For the past two weeks, Democrats and Republicans have engaged in a test of wills in the Colorado House of Representatives. Democrats are using their 46-19 majority to pass bills which they consider essential to address shootings in public places and to establish Colorado as a regional refuge for “reproductive health care.”
Republicans know they cannot stop these bills, but because they view them as a threat to citizens’ constitutional freedoms, they have chosen to inconvenience the majority by filibustering these controversial bills.
Filibustering — making prolonged speeches to delay legislative action — is not easy. If you don’t believe me, try talking non-stop in front of a crowd for an hour. It’s even harder under legislative rules which require comments to pertain to the bill; reading weather forecasts is not allowed.
So, I respect the decision of House Republicans because their most effective recourse is to make passing these bills time-consuming, thereby counting against the 120-day clock. Democrats control the legislative calendar, but by allowing their own members to procrastinate on difficult bills, they give Republicans leverage.
An old adage at the Capitol says, “the majority gets its way, but the minority gets its say.” That is, serving in the majority requires the forbearance to endure the speeches of the minority, knowing that you will eventually prevail.
After two days of Republican filibustering on gun bills, wearied Democrats invoked a seldom-used legislative rule to limit debate and proceed to vote. They subsequently employed this maneuver on six separate bills. Democrats were surely inconvenienced when the legislature did not recess for the weekend, but Republicans gave up their weekend, too, all the while knowing they would ultimately lose.
It is not unprecedented to use legislative rules to end debate, but it rarely ends well because it takes away the only deliberative recourse available to opponents. If endured, a filibuster will eventually run out of steam. But to curtail debate by majority vote is to inflame and re-invigorate the minority, whose only choices in response are to surrender or fight back. Predictably, the Republican minority fought back using other procedural delays.
If Republicans were in control and brought bills to ban abortion and allow frivolous lawsuits against abortion providers, Democrats would hurl themselves in front of that train using every available tactic. No one should be surprised Republicans do the same to defend principles and constituents which they see being trampled by Democrat-sponsored bills on guns, abortion, gender-identity and property rights.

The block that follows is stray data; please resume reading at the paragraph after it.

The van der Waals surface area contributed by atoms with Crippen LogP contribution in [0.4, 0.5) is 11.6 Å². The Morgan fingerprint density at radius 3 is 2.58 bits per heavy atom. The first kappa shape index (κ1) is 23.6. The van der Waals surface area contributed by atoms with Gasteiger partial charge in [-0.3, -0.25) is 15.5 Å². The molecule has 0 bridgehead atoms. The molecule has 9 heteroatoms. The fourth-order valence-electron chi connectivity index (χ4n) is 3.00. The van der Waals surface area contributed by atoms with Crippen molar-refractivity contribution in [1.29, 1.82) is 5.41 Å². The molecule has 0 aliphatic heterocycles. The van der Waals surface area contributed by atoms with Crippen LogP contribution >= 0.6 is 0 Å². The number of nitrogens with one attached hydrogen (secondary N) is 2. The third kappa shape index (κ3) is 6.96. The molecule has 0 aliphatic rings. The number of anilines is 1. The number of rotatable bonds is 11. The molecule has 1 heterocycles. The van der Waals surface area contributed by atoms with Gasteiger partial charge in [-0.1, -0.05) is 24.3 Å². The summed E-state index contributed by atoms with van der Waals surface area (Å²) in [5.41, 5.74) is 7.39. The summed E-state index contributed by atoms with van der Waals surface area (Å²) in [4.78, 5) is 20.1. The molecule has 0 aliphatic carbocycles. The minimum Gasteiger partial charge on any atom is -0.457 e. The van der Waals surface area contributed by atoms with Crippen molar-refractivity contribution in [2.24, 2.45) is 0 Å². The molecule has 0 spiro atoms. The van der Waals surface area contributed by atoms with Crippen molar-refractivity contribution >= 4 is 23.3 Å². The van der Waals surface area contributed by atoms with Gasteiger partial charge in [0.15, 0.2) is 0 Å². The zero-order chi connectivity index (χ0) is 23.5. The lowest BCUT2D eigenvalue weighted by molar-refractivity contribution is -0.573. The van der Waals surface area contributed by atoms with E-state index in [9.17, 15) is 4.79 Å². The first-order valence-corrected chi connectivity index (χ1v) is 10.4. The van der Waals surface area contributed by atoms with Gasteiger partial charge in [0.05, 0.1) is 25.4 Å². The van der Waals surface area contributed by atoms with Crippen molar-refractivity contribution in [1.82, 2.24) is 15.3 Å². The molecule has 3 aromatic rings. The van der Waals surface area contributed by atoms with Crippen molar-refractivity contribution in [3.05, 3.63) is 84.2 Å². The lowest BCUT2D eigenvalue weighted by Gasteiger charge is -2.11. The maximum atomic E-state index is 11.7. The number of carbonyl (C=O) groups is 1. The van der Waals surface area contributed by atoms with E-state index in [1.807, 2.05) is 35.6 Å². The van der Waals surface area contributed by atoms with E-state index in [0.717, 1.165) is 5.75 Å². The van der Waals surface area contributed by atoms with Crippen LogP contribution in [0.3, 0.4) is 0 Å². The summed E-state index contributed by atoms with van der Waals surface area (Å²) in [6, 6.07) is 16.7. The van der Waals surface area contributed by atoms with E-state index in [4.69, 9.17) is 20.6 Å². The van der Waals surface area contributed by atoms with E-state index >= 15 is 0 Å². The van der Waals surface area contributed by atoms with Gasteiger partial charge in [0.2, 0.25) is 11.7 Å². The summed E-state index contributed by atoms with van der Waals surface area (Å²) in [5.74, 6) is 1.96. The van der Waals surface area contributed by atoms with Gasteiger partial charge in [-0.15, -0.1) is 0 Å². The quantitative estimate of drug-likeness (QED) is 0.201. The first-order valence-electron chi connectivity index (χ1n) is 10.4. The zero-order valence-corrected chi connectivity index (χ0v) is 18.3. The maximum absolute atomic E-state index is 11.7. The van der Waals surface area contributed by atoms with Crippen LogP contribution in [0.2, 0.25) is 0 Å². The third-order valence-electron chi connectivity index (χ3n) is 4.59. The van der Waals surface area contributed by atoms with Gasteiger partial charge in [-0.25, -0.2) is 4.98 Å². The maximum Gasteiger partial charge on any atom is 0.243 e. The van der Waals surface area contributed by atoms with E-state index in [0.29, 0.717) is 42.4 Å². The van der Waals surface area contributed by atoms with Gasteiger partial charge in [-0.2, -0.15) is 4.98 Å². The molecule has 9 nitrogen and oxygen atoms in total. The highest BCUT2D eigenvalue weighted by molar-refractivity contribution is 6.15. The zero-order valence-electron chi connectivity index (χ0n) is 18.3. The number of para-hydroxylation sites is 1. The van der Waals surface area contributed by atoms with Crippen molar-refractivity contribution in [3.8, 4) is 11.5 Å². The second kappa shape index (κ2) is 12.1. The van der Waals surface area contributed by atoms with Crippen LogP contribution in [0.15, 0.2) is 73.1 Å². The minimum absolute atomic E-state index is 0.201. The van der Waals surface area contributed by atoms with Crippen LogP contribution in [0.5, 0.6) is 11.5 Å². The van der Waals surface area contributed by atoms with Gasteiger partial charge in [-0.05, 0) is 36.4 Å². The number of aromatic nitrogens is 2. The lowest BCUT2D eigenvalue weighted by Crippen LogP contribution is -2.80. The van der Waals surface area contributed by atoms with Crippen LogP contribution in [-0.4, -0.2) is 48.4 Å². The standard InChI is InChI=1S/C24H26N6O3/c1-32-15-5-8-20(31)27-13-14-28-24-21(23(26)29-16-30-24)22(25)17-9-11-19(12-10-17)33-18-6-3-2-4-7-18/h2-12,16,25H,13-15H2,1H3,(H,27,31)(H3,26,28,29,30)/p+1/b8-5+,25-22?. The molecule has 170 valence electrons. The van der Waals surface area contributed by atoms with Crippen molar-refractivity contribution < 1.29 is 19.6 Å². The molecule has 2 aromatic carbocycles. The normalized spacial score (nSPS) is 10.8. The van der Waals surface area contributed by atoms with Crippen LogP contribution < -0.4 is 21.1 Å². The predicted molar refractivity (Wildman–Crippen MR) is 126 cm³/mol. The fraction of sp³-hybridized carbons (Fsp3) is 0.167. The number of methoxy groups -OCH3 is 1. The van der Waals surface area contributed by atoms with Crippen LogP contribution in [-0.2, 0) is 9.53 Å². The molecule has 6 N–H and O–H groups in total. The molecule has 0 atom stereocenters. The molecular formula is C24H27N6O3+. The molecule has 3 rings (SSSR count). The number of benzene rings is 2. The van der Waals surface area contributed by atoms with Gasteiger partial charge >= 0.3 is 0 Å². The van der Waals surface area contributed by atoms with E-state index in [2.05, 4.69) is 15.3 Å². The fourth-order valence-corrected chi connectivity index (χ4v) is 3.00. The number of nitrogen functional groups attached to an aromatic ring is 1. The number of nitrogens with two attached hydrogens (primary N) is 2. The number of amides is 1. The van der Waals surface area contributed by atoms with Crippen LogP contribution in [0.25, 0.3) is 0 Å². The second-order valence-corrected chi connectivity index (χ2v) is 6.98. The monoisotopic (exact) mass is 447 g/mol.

Certain Democrats deride Republicans for supposedly loving guns more than people. That’s cynical and thoughtless. I cannot conceive anyone in either party is immune to the heartfelt sickness that washes over me each time I hear about a school shooting.
Consider if Republicans genuinely believed one of these bills would indeed stop a deranged killer, they would indeed weigh those lives heavily when considering whether “shall not be infringed” means “shall not be inconvenienced.”
Instead, consider Republicans genuinely believe these bills will be ineffective, their inefficacy will lead to more severe restrictions in the future and any crimes these bills might prevent are offset by additional crimes against honest citizens who are rendered defenseless by these laws. Disagree with those beliefs if you will, but don’t call them irrational.
No doubt, many Democrats earnestly believe these bills will save lives. Republicans usually do not share Democrats’ faith in the power of government to conquer human nature. Instead, Republicans face the unpleasant reality some awful tragedies do not have a public-policy solution.
Still, both parties should respond with grace to those who sincerely seek solutions even as they debate the practicality of those solutions.
Good people can disagree on difficult issues. But it’s imperative leaders recognize our system of government requires vigorous, sometimes-exhausting and always-respectful debate.
Mark Hillman served as Senate majority leader and state treasurer. To read more or comment, go to www.MarkHillman.com.
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